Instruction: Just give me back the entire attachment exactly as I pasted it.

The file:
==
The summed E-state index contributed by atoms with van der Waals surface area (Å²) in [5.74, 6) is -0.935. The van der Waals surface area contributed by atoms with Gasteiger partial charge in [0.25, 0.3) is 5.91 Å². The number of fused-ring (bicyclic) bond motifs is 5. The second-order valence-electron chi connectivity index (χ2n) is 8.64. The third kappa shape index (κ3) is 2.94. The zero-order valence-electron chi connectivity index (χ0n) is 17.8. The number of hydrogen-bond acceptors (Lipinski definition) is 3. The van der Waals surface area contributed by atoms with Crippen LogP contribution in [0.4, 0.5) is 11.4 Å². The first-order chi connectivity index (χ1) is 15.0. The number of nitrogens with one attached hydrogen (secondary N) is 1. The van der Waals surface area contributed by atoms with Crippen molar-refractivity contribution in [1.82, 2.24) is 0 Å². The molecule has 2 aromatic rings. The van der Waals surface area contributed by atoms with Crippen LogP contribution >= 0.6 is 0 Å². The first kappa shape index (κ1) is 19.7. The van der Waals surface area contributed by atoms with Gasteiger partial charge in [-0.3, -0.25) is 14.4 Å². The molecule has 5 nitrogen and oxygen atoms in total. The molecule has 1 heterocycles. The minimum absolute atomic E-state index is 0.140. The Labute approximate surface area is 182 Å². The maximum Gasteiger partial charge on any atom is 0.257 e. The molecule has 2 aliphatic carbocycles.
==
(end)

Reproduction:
The summed E-state index contributed by atoms with van der Waals surface area (Å²) in [5.74, 6) is -0.935. The van der Waals surface area contributed by atoms with Gasteiger partial charge in [0.25, 0.3) is 5.91 Å². The number of fused-ring (bicyclic) bond motifs is 5. The second-order valence-electron chi connectivity index (χ2n) is 8.64. The third kappa shape index (κ3) is 2.94. The zero-order valence-electron chi connectivity index (χ0n) is 17.8. The number of hydrogen-bond acceptors (Lipinski definition) is 3. The van der Waals surface area contributed by atoms with Crippen LogP contribution in [0.4, 0.5) is 11.4 Å². The first-order chi connectivity index (χ1) is 15.0. The number of nitrogens with one attached hydrogen (secondary N) is 1. The van der Waals surface area contributed by atoms with Crippen molar-refractivity contribution in [1.82, 2.24) is 0 Å². The molecule has 2 aromatic rings. The van der Waals surface area contributed by atoms with Crippen LogP contribution >= 0.6 is 0 Å². The first kappa shape index (κ1) is 19.7. The van der Waals surface area contributed by atoms with Gasteiger partial charge in [-0.3, -0.25) is 14.4 Å². The molecule has 5 nitrogen and oxygen atoms in total. The molecule has 1 heterocycles. The minimum absolute atomic E-state index is 0.140. The Labute approximate surface area is 182 Å². The maximum Gasteiger partial charge on any atom is 0.257 e. The molecule has 2 aliphatic carbocycles.